Russian Doll season 2 review – more meandering Madness from the time twisting Comedy

Summary

Possibly best left as a one-off triumph, the Comedy series Returns for more existential Madness. Natasha Lyonne is Sensational as the wisecracking Nadia in this hilarious and Inventive show.

This review of the Netflix series Russian Doll season 2 does not contain any significant spoilers.

Just over three years have passed since Russian Doll first debuted on the small screen, all the way back in February 2019, and a lot has changed in that challenging, traumatic period of time. We’ve had to endure a global Pandemic and multiple lockdowns, among other things, which in a lot of ways taught us the importance of family and the fragility of life. Co-Creator, Writer, director, and star Natasha Lyonne, like the rest of us, also learned this valuable lesson and runs with it in season two of the hit time Loopy TV show.

The first season was an Inventive and highly original comedy about Nadia Vulvokov, a potty-mouthed, chain-smoking software engineer caught in an endless time loop, reliving her thirty-sixth birthday party, where she continually died in a multitude of horrific ways. The second season decides to scrap the Groundhog Day concept and journeys into a different time-related field: enter the new york six train, which conveniently transforms into a time-traveling Portal to the not too distant past. Nadia takes the Subway home one day and ends up traversing the Raging eighties instead, where she hopes to rewrite history and save her Cursed family from its Unfortunate past.

Nadia is as Charming as ever, finding great humor and Limitless irony in all her many Encounters and observations whilst on her philosophical jaunt through the past. The existential Madness only intensifies when Nadia discovers who actually stole her grandmother’s Fortune and her rightful inheritance all those years ago, which she strives to return on her time-traveling mission. Nadia is doggedly determined to once again beat the very laws of space and time, stubbornly Pursuing her goals at any cost. Close friend Alan (Charlie Barnett), who was also stuck in a never-ending time loop with Nadia last season, tries to warn her about the rules of time travel, but she seems more belligerent than ever.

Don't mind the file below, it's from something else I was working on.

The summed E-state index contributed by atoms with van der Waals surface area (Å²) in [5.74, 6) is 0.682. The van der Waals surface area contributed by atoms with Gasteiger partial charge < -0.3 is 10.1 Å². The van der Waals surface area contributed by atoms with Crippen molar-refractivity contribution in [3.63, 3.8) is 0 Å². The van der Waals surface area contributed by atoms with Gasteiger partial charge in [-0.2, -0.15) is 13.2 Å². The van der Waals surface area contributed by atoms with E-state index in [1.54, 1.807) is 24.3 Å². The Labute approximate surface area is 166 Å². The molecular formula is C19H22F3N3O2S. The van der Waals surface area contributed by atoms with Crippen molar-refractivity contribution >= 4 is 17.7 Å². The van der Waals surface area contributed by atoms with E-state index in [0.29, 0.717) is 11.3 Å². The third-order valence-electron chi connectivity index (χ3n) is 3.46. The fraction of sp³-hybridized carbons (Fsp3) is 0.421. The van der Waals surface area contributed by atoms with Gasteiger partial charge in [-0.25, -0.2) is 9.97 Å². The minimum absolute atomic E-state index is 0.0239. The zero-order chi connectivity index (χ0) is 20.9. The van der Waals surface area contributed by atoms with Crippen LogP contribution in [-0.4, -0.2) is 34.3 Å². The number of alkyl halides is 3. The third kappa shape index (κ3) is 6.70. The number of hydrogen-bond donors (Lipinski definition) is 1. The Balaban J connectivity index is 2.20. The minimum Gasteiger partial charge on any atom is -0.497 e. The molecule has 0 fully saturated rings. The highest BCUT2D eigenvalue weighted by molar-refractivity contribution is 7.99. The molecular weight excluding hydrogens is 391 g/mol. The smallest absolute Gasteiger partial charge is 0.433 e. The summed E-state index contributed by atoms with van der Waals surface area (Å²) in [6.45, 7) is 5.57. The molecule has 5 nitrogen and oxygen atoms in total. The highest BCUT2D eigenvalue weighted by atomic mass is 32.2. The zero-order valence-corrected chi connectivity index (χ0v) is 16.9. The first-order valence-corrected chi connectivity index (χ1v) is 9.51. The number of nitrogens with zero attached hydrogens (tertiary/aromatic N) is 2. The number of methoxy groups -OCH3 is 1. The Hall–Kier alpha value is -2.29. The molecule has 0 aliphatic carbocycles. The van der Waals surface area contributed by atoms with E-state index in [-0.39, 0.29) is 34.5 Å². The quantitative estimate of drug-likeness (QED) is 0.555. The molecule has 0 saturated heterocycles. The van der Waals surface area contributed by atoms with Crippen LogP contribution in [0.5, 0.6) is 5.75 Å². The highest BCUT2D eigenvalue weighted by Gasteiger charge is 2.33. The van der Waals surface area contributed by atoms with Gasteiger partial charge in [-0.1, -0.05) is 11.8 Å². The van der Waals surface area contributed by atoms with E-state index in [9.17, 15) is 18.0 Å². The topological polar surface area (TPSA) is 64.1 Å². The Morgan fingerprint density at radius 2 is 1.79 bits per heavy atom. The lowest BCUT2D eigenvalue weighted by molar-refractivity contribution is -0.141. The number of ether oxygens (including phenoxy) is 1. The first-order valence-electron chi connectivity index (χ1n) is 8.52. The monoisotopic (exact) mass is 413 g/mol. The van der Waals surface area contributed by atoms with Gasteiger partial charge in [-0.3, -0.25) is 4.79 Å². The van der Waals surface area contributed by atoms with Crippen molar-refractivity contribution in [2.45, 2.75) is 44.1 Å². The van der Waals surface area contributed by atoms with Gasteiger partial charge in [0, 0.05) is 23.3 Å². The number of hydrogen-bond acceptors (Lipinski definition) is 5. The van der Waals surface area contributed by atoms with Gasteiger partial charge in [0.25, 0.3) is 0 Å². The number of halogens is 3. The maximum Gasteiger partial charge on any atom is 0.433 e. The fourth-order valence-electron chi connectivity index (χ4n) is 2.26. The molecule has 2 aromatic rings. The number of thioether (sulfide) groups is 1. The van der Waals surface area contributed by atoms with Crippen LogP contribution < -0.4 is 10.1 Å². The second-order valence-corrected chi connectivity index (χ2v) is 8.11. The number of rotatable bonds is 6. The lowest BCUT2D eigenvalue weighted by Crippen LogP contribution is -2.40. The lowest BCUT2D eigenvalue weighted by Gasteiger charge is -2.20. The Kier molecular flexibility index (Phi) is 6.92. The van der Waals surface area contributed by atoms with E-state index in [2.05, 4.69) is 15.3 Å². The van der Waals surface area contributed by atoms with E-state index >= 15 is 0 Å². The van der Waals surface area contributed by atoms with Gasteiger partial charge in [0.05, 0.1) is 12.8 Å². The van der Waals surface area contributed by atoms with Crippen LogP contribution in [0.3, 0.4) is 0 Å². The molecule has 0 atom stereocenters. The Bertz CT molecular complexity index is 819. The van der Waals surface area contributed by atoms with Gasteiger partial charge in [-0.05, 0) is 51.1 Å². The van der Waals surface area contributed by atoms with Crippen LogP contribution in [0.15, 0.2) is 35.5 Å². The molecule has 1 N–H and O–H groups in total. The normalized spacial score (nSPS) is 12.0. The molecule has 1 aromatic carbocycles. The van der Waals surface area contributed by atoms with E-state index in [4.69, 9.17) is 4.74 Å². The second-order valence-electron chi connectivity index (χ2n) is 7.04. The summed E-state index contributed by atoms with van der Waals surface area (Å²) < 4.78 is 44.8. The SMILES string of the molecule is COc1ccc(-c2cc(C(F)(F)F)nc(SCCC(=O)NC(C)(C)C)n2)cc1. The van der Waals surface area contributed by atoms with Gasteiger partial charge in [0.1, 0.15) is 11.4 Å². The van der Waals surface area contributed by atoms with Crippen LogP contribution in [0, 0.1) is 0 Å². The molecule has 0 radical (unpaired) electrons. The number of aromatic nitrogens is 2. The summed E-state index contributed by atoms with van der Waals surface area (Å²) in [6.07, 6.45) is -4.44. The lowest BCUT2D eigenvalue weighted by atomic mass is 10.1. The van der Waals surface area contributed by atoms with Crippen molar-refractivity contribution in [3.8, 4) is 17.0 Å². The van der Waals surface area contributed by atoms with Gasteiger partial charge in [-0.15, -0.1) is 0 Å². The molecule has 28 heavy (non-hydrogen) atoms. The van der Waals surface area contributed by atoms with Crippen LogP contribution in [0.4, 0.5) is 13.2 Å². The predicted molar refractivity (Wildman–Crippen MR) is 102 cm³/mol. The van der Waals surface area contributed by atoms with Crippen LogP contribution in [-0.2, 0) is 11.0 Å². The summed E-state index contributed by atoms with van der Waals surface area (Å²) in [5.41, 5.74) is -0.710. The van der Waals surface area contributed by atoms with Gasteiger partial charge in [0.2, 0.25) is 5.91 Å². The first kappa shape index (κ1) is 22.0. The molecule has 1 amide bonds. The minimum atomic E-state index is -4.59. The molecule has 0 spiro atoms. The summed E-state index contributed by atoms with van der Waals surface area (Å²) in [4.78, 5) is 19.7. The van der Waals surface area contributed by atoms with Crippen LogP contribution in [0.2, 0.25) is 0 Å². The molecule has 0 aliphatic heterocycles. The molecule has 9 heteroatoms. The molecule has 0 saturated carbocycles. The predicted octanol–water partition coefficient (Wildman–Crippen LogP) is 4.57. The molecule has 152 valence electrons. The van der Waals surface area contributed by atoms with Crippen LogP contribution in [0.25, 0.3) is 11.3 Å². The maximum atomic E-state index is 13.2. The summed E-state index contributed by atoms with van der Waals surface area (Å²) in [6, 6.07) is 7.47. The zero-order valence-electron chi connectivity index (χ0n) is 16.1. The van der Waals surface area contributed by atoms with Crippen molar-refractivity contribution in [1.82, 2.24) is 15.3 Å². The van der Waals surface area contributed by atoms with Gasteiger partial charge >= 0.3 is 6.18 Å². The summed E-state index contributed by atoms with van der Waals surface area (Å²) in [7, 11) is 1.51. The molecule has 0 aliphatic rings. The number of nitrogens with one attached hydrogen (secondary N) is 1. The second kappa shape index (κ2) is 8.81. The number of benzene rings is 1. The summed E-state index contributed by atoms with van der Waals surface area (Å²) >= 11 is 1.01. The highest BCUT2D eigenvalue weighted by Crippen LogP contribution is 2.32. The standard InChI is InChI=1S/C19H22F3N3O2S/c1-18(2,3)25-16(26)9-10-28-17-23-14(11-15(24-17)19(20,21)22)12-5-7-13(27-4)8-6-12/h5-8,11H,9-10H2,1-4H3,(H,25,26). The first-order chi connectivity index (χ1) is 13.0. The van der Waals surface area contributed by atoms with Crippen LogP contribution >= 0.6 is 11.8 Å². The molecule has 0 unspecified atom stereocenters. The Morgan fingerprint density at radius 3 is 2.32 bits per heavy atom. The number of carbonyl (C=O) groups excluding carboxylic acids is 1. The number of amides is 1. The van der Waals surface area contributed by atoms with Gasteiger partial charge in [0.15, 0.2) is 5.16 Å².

The now commonplace time travel concept allows Nadia the opportunity to spend some precious time with her family. Cue the welcomed return of her psychotic mother Lenora (played by Chloe Sevigny) and the introduction of Nadia’s fiery grandmother Vera. There are also additional cast members in Sharlto Copley (District 9) and Schitt’s Creek star Annie Murphy, who both inhabit this eighties terrain. They’re clearly having a ball playing dress-up in this crazy comedy.

By exploring Nadia’s family history the show makes room for some emotional insight, as Alan and Nadia reconnect with their roots. It’s not overly sentimental or extensively moving, but there is thought and care in this plotting. Overall the writing isn’t as groundbreaking as the original though. The Comedy is weaker and the Endless Tangents the show embarks upon do start to feel repetitive and tiring after a while. It has somewhat lost its spark in those three years away, but there are lots to praise as well, after all this is still a series that delivers, outshining now of the content out there today.

The series is grounded by a stunning Natasha Lyonne as our Firecracker lead. This career-best performance from the New Yorker as the iconic and often hilarious Nadia has been sorely missed from our TV screens. She completely embodies the role in stirring fashion, with her Genius evident off-screen as well. Lyonne writes and directs, bringing her unique style to the more experimental aspects of the show. Russian Doll is intriguing and unpredictable, with its own distinct edge. It may not have needed a sequel, but it makes for a comforting return to a whacky pre-Covid 19 world. I for one look forward to Nadia and Alan’s future endeavors.

What did you think of Netflix’s Russian Doll season 2? Comment below.

You can watch this series with a subscription to Netflix.

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